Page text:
Hamidreza Nasiri, Kristine Spildo, and Arne Skauge Center for Integrated Petroleum Research (CIPR), Bergen, Norway This paper was prepared for presentation at the International Symposium of the Society of Core Analysts held in Noordwijk, The Netherlands 27-30 September, 2009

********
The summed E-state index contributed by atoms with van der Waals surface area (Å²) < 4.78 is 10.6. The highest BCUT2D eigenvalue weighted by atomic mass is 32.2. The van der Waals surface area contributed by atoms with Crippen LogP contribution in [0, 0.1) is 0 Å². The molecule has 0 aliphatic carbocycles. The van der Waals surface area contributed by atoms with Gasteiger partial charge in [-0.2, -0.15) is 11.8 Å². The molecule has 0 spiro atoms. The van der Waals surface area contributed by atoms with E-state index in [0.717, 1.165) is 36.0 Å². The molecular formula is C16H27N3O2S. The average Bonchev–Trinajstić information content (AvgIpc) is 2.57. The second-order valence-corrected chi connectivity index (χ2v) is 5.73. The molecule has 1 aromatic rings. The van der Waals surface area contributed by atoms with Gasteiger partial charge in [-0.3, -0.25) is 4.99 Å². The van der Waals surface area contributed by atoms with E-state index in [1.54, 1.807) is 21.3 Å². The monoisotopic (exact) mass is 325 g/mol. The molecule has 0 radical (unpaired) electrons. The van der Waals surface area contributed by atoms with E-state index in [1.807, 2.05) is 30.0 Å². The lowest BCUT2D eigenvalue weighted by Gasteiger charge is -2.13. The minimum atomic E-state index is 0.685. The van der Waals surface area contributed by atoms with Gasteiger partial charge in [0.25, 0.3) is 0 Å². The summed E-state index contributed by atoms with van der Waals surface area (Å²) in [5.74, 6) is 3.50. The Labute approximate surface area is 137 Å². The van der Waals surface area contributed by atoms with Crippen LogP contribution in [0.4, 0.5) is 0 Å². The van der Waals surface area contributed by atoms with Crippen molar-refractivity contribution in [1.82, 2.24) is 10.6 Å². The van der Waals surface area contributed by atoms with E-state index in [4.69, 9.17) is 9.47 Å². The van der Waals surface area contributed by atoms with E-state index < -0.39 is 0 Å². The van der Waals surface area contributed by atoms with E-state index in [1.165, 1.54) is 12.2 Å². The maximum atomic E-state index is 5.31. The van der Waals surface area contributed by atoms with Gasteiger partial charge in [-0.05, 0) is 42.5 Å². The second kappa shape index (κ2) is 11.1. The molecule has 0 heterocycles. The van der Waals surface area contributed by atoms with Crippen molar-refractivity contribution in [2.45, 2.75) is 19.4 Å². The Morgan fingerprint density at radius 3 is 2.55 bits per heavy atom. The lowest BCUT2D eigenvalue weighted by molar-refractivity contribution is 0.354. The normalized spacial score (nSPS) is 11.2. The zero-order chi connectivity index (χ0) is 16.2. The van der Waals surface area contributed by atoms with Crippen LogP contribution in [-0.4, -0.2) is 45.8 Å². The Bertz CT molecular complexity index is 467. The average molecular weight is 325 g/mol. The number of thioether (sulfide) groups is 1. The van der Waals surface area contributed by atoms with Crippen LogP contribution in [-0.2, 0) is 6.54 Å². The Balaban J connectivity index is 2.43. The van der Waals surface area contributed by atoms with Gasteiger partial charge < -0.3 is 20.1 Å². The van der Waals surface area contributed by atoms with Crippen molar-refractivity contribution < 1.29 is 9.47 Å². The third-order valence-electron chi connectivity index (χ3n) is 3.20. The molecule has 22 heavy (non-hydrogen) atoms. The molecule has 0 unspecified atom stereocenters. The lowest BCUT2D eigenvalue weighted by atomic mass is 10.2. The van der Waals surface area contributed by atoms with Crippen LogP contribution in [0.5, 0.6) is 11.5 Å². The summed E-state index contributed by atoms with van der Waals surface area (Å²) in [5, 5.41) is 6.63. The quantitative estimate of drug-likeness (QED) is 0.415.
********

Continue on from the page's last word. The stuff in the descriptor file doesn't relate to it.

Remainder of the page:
Wettability has been the object of much research. Several papers have discussed the influence of wettability on oil recovery. The major factor which controls the location, flow, and distribution of fluids in a reservoir is wettability [1]. Wettability is a significant issue in multiphase flow problems ranging from oil migration from source rocks to such enhanced recovery processes as chemical flooding or alternate injection of CO2 and water [2]. Several researchers attempt to alter the wettablity favorably in the oil reservoirs to improve spontaneous imbibition of water and also the waterflood in order to enhance oil recovery. Austad et al. [3] and Xu et al. [4] reported different production profiles using surface active agents to enhance spontaneous imbibition into chalk cores and ascribed this difference in behavior to the change of wettability by surface active agents. Several authors [5-7] have reported effects of brine composition on wettability change and Alagic and Skauge [8] demonstrated the use of low salinity water plus surfactant to change wettability and improve oil recovery. Enzymes-proteins can be introduced to improve waterflood performance especially in oil-wet reservoirs by changing the wettability to a more water-wet state and possibly lead to increased oil recovery [9]. Enzymes are a specific group of globular proteins that are synthesized by living cells to work as catalysts for the many thousands of biochemical reactions such as break down or synthesis of certain compounds. Like all catalysts, enzymes work by lowering the activation energy of a reaction, thus dramatically accelerating the reaction rate [10-11]. Chemical catalysts display only limited selectivity; whereas enzymes show specificity for the substrates and also products, which ensure that the final product is not contaminated with by-products. Enzymes with broad specificity have more flexible active site requirements and can therefore accept a wider range of substrate molecules [10-11]
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